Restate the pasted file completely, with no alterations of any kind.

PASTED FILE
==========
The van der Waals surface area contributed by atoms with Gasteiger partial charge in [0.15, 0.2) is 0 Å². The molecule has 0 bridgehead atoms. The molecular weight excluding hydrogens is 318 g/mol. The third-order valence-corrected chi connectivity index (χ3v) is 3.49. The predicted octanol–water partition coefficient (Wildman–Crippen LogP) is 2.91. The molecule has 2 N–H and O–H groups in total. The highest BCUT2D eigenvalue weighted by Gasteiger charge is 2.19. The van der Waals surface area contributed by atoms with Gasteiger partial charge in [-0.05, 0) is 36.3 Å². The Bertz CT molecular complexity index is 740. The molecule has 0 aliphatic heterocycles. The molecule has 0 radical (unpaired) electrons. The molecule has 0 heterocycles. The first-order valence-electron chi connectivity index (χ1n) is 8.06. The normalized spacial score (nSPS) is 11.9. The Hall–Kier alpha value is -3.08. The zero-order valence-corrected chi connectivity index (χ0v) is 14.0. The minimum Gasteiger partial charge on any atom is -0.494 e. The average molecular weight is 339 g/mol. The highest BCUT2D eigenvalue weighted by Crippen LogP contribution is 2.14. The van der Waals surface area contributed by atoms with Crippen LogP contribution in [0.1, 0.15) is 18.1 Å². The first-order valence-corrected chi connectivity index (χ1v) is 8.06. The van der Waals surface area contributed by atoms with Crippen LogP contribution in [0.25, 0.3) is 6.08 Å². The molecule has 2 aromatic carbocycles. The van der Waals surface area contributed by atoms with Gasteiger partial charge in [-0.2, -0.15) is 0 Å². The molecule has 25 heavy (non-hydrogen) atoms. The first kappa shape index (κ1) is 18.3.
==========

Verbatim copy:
The van der Waals surface area contributed by atoms with Gasteiger partial charge in [0.15, 0.2) is 0 Å². The molecule has 0 bridgehead atoms. The molecular weight excluding hydrogens is 318 g/mol. The third-order valence-corrected chi connectivity index (χ3v) is 3.49. The predicted octanol–water partition coefficient (Wildman–Crippen LogP) is 2.91. The molecule has 2 N–H and O–H groups in total. The highest BCUT2D eigenvalue weighted by Gasteiger charge is 2.19. The van der Waals surface area contributed by atoms with Gasteiger partial charge in [-0.05, 0) is 36.3 Å². The Bertz CT molecular complexity index is 740. The molecule has 0 aliphatic heterocycles. The molecule has 0 radical (unpaired) electrons. The molecule has 0 heterocycles. The first-order valence-electron chi connectivity index (χ1n) is 8.06. The normalized spacial score (nSPS) is 11.9. The Hall–Kier alpha value is -3.08. The zero-order valence-corrected chi connectivity index (χ0v) is 14.0. The minimum Gasteiger partial charge on any atom is -0.494 e. The average molecular weight is 339 g/mol. The highest BCUT2D eigenvalue weighted by Crippen LogP contribution is 2.14. The van der Waals surface area contributed by atoms with Crippen LogP contribution in [0.1, 0.15) is 18.1 Å². The first-order valence-corrected chi connectivity index (χ1v) is 8.06. The van der Waals surface area contributed by atoms with Crippen LogP contribution in [0.25, 0.3) is 6.08 Å². The molecule has 2 aromatic carbocycles. The van der Waals surface area contributed by atoms with Gasteiger partial charge in [-0.2, -0.15) is 0 Å². The molecule has 25 heavy (non-hydrogen) atoms. The first kappa shape index (κ1) is 18.3.